Leadership hopefuls have to appeal to a tiny unrepresentative base to stand a chance of winning. And then, to win a Federal Election, they have to dump the commitments made during the leadership contest and appeal to the wider electorate. It is a Sisyphean task.
And yet the knives are out. The Conservative caucus meets on 5 October 2021 and MPs will decide whether they want Erin O'Toole to stay or go. (Right: O'Toole voting on 20 September)
The Globe and Mail sums it up this way:
"Whatever happens, both sides of the debate need to acknowledge two things: (A) yes, in a sense Mr O'Toole did betray the Party's most fervent supporters; and (B) if he wanted to win the election, he had no choice - thanks to the way the party chooses its leader."
O'Toole v Mackay
The Federal Conservative leadership vote is decided using a points system which gives ridings equal weight regardless of the number of members casting a vote. O’Toole targeted Quebec ridings with tiny memberships, playing to their passions and prejudices.
A riding-by-riding analysis by the CBC tells us there were as few as 1,210 votes between O’Toole and Peter Mackay, not the official margin of 27,000. And if Mackay had gotten his act together - targetting riding associations with miniscule memberships and telling them what they wanted to hear - he could have won.
In politics there are no prizes for coming second.
Mackay should have had a quiet word with the master of political manipulation and skulduggery, Ontario’s former Progressive Conservative leader, Patrick Brown.
Brown's modus operandi is set out for all to see in his vengeful autobiography: “Takedown: the attempted political assassination of Patrick Brown”.
It is a classic guide on how to climb to the top of the conservative greasy poll when ethics don’t matter.
Brown v Elliott
Brown courted the votes of New Canadians by taking up their concerns. Any concern would do. He explains how he defeated Christine Elliott, now Newmarket-Aurora's MPP, in her own backyard of Oshawa. He boasts about signing up 10,000 Tamil members.
“It was thanks to the support I had in the Indian, Tamil and Filipino communities. They won the riding and the leadership contest for me.”
"These communities supported me because I had supported them."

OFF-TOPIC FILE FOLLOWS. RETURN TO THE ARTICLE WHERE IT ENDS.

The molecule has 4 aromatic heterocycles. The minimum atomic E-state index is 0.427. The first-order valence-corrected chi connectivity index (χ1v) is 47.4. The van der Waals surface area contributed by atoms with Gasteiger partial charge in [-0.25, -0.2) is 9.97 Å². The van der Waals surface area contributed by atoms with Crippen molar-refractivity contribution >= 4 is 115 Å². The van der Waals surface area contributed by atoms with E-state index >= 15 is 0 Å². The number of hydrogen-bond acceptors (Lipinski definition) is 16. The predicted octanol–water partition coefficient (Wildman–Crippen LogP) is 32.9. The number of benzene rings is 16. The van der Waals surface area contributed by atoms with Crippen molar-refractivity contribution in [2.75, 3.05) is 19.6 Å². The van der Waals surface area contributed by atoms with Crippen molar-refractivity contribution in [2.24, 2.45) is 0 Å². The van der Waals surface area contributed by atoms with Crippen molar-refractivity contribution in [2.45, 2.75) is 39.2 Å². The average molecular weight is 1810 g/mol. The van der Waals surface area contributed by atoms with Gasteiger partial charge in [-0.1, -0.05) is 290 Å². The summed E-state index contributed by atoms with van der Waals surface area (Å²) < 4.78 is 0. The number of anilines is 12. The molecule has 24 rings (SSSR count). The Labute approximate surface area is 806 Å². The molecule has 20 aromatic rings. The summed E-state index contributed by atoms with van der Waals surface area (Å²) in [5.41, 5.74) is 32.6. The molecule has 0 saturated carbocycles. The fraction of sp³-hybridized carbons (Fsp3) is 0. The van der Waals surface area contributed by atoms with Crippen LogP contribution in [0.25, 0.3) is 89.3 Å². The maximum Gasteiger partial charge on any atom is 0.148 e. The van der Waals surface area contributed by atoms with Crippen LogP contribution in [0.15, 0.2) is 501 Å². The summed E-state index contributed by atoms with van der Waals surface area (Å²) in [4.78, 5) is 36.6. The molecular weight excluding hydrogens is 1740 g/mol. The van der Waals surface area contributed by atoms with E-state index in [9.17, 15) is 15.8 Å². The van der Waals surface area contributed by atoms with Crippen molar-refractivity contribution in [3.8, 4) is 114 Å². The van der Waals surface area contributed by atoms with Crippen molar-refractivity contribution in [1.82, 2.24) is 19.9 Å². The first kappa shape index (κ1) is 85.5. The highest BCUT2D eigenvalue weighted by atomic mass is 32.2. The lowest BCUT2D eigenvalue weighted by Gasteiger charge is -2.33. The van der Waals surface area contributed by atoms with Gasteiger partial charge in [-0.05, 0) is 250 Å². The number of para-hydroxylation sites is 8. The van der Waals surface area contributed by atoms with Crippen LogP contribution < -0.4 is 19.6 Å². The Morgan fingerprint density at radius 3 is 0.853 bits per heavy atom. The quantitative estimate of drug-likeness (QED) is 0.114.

Christine Elliott subsequently ran for the PC leadership against Doug Ford but lost (again) even though she had more votes from individual members.
Sleight of hand
Leadership contests shouldn't be conducted by sleight of hand.
We need full transparency to help us understand how our political leaders get to the top - and what they said and did to get there.
Note: Justin Trudeau won the 2013 Liberal leadership contest getting 81,389 votes out of 104,552 ballots cast during the week-long vote.
The voting system gave Canada's (then) 308 ridings equal weight in the final tally. Each riding was given 100 points, and a candidate got the number of points equal to the percentage of votes they won in that riding.
For the Liberal Party, the Federal Election on 20 September 2021 was a damp squib.
True, they have the most seats in the House of Commons but that is a quirk of our First Past the Post electoral system which rewards Parties whose support is geographically concentrated rather than thinly spread across the nation.
“… for the second election in a row, the winning Liberals obtained fewer votes than the party they defeated. With 32.5 per cent of the vote at time of writing, the Liberals have the weakest mandate of any government in our history, breaking the record set … in 2019.
The Liberals did not just lose to the Conservatives in the popular vote the past two elections: they have done so in five of the past six.”
He says it takes nearly four times as many votes to elect an NDP MP as a Liberal (114,000, to 33,000).
He could have added that the People's Party of Canada got 842,969 votes (5% of the national total) and doesn't have a single MP.
Coyne says we are trying to run six-party politics on a system built for two, and it’s not working.
Trudeau rules out Proportional Representation
When the Prime Minister visited Aurora during the election campaign (18 September 2021) he was asked about electoral reform.
In the 2015 Federal Election he made a commitment to replace first-past-the-post but didn't follow through. (See below: from the Liberal Platform 2015).
He makes no mention of a democratic deficit which allows a single party Government to be formed (not a coalition) with the support of less than one third of those who voted.
He rejects PR because it gives more weight to smaller parties. His preference is for the ranked ballot - no doubt on the grounds that most NDP voters would put Liberals as their second choice rather than Conservatives.
The Prime Minister said:
"This is something that we approached years ago. There was no consensus. If ever there is more of a consensus, it could be interesting to follow up on, and I'd be open to that, 'cause I've never flinched in my desire for ranked ballots...
"But that's not the priority, and this is the first time in 36 days that anyone has asked me about about electoral reform."
It seems to me the chances of electoral reform being resurrected as an issue in the new Parliament are close to zero.
Voting system shapes our politics
If we had a different electoral system - and more political parties - the way we do our politics would change.
"Big tent" political parties would still exist but, over time, they would likely shrink and fragment.
The US Congresswoman, Alexandria Ocasio Cortez, talks about the straightjacket of America's two-party system:
“In any other country, Joe Biden and I would not be in the same party, but in America, we are.”